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The Unix operating system (and likewise, Linux) differs from other computing environments in that it is not only a multitasking system but it is also a multi-user system as well.
What exactly does this mean? It means that more than one user can be operating the computer at the same time. While your computer will only have one keyboard and monitor, it can still be used by more than one user. For example, if your computer is attached to a network, or the Internet, remote users can log in via telnet or ssh (secure shell) and operate the computer. In fact, remote users can execute X applications and have the graphical output displayed on a remote computer. The X Windows system supports this.
The multi-user capability of Unix is not a recent "innovation," but rather a feature that is deeply ingrained into the design of the operating system. If you remember the environment in which Unix was created, this makes perfect sense. Years ago before computers were "personal," they were large, expensive, and centralized. A typical university computer system consisted of a large mainframe computer located in some building on campus and terminals were located throughout the campus, each connected to the large central computer. The computer would support many users at the same time.
In order to make this practical, a method had to be devised to protect the users from each other. After all, you could not allow the actions of one user to crash the computer, nor could you allow one user to interfere with the files belonging to another user.
Linux uses the same permissions scheme as Unix. Each file and directory on your system is assigned access rights for the owner of the file, the members of a group of related users, and everybody else. Rights can be assigned to read a file, to write a file, and to execute a file (i.e., run the file as a program).
In the diagram below, we see how the first portion of the listing is interpreted. It consists of a character indicating the file type, followed by three sets of three characters that convey the reading, writing and execution permission for the owner, group, and everybody else.
To see the permission settings for a file, we can use the ls command as follows:
[me@linuxbox me]$ ls -l some_file -rw-rw-r-- 1 me me 1097374 Sep 26 18:48 some_file
We can determine a lot from examining the results of this command:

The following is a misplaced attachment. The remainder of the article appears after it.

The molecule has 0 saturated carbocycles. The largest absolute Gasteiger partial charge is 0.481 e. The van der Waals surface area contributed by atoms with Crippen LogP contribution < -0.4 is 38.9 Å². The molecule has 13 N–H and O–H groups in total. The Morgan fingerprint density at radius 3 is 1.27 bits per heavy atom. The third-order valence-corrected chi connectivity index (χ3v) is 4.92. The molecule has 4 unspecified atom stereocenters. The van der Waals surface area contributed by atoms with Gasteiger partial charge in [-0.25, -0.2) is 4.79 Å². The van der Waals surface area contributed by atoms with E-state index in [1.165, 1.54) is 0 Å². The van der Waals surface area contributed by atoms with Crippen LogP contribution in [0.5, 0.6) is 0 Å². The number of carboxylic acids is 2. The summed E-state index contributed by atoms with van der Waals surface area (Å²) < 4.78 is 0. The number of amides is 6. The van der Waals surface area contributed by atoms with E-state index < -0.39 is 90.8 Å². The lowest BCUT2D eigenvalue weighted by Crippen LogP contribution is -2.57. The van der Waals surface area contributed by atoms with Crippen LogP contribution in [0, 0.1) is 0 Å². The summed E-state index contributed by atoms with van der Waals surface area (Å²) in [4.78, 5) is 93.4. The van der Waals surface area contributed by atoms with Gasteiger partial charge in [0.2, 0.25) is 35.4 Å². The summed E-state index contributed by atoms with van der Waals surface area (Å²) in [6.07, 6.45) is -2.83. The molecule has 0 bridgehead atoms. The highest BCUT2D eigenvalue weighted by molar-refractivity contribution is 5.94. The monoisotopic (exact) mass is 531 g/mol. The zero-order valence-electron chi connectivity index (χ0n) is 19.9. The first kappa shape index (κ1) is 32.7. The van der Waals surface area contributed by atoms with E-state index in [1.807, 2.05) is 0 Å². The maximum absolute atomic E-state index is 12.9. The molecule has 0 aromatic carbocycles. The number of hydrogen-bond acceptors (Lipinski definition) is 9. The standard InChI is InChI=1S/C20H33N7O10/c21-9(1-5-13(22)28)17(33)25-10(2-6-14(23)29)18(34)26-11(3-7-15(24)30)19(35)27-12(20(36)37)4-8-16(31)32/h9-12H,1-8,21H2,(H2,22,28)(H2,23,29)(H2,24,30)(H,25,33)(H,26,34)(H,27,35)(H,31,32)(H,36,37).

Let's try another example. We will look at the bash program which is located in the /bin directory:
[me@linuxbox me]$ ls -l /bin/bash -rwxr-xr-x 1 root root 316848 Feb 27 2000 /bin/bash
Here we can see:
The chmod command is used to change the permissions of a file or directory. To use it, you specify the desired permission settings and the file or files that you wish to modify. There are two ways to specify the permissions, but I am only going to show one way.
It is easy to think of the permission settings as a series of bits (which is how the computer thinks about them). Here's how it works:
rwx rwx rwx = 111 111 111 rw- rw- rw- = 110 110 110 rwx --- --- = 111 000 000
and so on…
rwx = 111 in binary = 7 rw- = 110 in binary = 6 r-x = 101 in binary = 5 r-- = 100 in binary = 4
Now, if you represent each of the three sets of permissions (owner, group, and other) as a single digit, you have a pretty convenient way of expressing the possible permissions settings. For example, if we wanted to set some_file to have read and write permission for the owner, but wanted to keep the file private from others, we would:
[me@linuxbox me]$ chmod 600 some_file
Here is a table of numbers that covers all the common settings. The ones beginning with "7" are used with programs (since they enable execution) and the rest are for other kinds of files.
The chmod command can also be used to control the access permissions for directories. In most ways, the permissions scheme for directories works the same way as they do with files. However, the execution permission is used in a different way. It provides control for access to file listing and other things. Here are some useful settings for directories: